The Lightner Museum is the recent recipient of a $25,000 grant awarded by the Institute of Museum and Library Services (IMLS) to improve its fourth floor collection storage space. IMLS is the primary source of federal support for the nation’s 123,000 libraries and 35,000 museums. The Lightner Museum is 1 of 132 projects chosen to receive funding. Only 24 percent of this funding cycle’s 558 applicants were selected.

Typewriters all in rows, rest in the 4th floor storage spaces in the Lightner Museum.

The grant will allow the Lightner Museum to hire a museum collections consultant to improve the efficiency and functionality of its collections workspace for staff. Under the guidance of the consultant, the museum will purchase furnishings for new workspaces, which will be used to enter 500 new objects into the permanent collection. This is the first phase in a multi-phase project to transform the current space into a state-of-the-art storage facility for fine and decorative art.

“The long-term goal is to secure and organize collection storage in a way that the public can have greater access to the museum’s holdings. ‘Open storage’ concepts have proven to be very successful at institutions like the Met where visitors can actually walk into collections storage and see objects that would otherwise be kept behind closed doors,” said Robert Harper, Lightner Museum Executive Director.

Natural materials including shrunken heads, (some more shrunken than others), and other interesting objects like a giant head made out of shells, is housed in one of the rooms on the 4th floor of the Lightner Museum.

The museum’s fourth floor was originally used as living quarters for the staff of Henry Flagler’s Alcazar Hotel, which opened in 1888 and closed in 1931. This area is included in new “Upstairs/Downstairs at the Alcazar” tours, which discusses the in-depth history of the building. The fourth floor also serves as the home to 100 percent of Otto Lightner’s collection when it is not on exhibit.


A preserved crab from the natural history collection rests on a desk overlooking a plethora of shells and rocks in one of the rooms on the 4th floor storage space.

Institute of Museum and Library Services director Dr. Kathryn K. Matthew states, “As centers of learning and catalysts of community change, libraries and museums connect people with programs, services, collections, information, and new ideas in the arts, sciences, and humanities. They serve as vital spaces where people can connect with each other. IMLS is proud to support their work through our grant making as they inform and inspire all in their communities.” The museum’s current exhibition, Dressing Downton™, has been a catalyst for raising money to invest in the long-term preservation and display of Otto Lightner’s original bequest. For more information on how to “adopt an artifact” or support preservation projects, please visit or contact [email protected].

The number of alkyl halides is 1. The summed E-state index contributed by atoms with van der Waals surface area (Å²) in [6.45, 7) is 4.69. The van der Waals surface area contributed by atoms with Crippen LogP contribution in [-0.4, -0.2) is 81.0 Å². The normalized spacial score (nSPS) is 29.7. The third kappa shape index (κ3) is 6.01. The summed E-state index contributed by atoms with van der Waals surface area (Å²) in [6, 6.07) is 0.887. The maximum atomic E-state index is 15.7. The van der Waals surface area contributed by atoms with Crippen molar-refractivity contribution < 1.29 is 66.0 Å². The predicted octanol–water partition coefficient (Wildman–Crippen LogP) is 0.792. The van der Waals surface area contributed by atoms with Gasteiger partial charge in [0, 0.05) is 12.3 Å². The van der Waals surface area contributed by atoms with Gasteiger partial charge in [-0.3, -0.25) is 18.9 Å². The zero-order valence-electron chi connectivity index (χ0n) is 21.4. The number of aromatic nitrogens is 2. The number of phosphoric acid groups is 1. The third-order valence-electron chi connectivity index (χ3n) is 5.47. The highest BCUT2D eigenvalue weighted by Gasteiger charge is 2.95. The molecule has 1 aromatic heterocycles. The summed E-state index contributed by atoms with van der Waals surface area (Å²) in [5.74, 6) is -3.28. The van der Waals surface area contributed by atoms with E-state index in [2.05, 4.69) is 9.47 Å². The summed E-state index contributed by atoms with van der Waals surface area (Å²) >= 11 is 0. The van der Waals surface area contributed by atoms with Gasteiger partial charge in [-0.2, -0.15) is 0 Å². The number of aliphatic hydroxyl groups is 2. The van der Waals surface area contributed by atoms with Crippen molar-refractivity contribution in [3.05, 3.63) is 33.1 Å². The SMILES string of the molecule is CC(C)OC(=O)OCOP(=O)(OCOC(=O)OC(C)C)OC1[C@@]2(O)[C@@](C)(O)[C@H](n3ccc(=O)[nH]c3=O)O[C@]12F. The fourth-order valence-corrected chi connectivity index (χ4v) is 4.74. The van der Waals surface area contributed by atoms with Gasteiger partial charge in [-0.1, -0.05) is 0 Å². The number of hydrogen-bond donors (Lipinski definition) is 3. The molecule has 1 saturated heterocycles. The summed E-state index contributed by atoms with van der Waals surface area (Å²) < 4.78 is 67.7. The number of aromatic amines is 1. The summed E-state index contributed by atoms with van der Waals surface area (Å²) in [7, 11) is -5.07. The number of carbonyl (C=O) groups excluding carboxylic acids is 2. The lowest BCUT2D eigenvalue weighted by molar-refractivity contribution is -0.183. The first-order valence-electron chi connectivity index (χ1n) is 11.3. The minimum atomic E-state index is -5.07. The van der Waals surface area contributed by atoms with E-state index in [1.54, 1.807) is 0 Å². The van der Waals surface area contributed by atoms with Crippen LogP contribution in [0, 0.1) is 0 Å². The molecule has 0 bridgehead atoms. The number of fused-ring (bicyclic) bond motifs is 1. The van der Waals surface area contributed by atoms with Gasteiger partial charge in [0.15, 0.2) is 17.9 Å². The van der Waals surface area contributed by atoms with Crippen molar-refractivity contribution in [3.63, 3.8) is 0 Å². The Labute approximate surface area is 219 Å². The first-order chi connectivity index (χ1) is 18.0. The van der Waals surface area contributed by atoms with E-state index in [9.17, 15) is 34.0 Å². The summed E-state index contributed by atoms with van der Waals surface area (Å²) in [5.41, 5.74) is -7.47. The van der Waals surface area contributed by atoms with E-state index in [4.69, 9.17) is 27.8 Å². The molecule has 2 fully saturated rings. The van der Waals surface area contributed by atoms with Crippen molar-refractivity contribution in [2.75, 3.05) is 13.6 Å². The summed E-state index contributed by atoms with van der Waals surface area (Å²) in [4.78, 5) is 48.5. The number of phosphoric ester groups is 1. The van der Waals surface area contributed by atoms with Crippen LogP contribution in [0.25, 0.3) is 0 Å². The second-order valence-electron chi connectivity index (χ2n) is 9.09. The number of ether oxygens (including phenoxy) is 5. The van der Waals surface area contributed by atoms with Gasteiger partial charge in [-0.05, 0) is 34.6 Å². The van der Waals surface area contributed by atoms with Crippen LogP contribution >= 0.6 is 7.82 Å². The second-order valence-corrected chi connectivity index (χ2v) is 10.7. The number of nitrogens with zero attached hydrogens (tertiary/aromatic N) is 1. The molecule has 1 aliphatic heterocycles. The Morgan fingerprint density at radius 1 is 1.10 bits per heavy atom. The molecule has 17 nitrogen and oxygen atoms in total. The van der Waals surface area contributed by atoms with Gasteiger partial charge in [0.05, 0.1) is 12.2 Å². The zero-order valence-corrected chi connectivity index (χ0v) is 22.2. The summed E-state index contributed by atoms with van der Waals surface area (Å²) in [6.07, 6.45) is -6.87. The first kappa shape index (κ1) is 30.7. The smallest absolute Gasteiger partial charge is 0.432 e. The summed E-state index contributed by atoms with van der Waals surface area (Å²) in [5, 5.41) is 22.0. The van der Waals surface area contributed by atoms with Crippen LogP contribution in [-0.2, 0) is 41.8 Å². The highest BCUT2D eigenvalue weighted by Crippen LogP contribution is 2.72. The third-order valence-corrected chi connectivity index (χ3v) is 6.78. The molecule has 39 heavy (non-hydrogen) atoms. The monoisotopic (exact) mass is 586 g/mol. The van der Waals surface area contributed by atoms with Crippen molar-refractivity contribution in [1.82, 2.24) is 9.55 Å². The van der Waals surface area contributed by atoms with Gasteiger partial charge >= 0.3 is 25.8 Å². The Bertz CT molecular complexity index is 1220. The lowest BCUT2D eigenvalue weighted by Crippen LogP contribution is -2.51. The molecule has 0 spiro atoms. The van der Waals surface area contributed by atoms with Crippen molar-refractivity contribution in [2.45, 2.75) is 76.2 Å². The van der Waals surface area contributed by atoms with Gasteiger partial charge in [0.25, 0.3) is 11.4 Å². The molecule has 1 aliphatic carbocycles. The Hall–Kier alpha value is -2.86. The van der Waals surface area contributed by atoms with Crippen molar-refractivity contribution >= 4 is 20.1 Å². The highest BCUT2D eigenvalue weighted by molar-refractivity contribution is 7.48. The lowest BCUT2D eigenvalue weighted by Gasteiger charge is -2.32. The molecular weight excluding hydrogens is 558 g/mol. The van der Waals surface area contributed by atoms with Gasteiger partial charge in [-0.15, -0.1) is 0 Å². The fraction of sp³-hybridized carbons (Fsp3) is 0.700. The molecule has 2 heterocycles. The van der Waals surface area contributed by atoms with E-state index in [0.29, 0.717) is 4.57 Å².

About The Lightner Museum

The Museum’s mission is to preserve, maintain, research, and interpret the Museum’s collections of nineteenth century art, decorative art, and material culture for the educational benefit of the visiting public.The Lightner Museum is a non-profit 501(c)3 organization that relies heavily on private donation and grant funding to continue its exhibits throughout the year. To learn more visit


A giant head made of shells is housed in one of the rooms on the 4th floor storage space in the Lightner Museum.

About IMLS

The Institute of Museum and Library Services is celebrating its 20th Anniversary. IMLS is the primary source of federal support for the nation’s 123,000 libraries and 35,000 museums. Our mission has been to inspire libraries and museums to advance innovation, lifelong learning, and cultural and civic engagement. For the past 20 years, our grant making, policy development, and research has helped libraries and museums deliver valuable services that make it possible for communities and individuals to thrive. To learn more, visit and follow us on Facebook, Twitter and Instagram


The Oliver Co. Typewriter No. 9 resides in its resting place in one of the rooms on the 4th floor of the museum.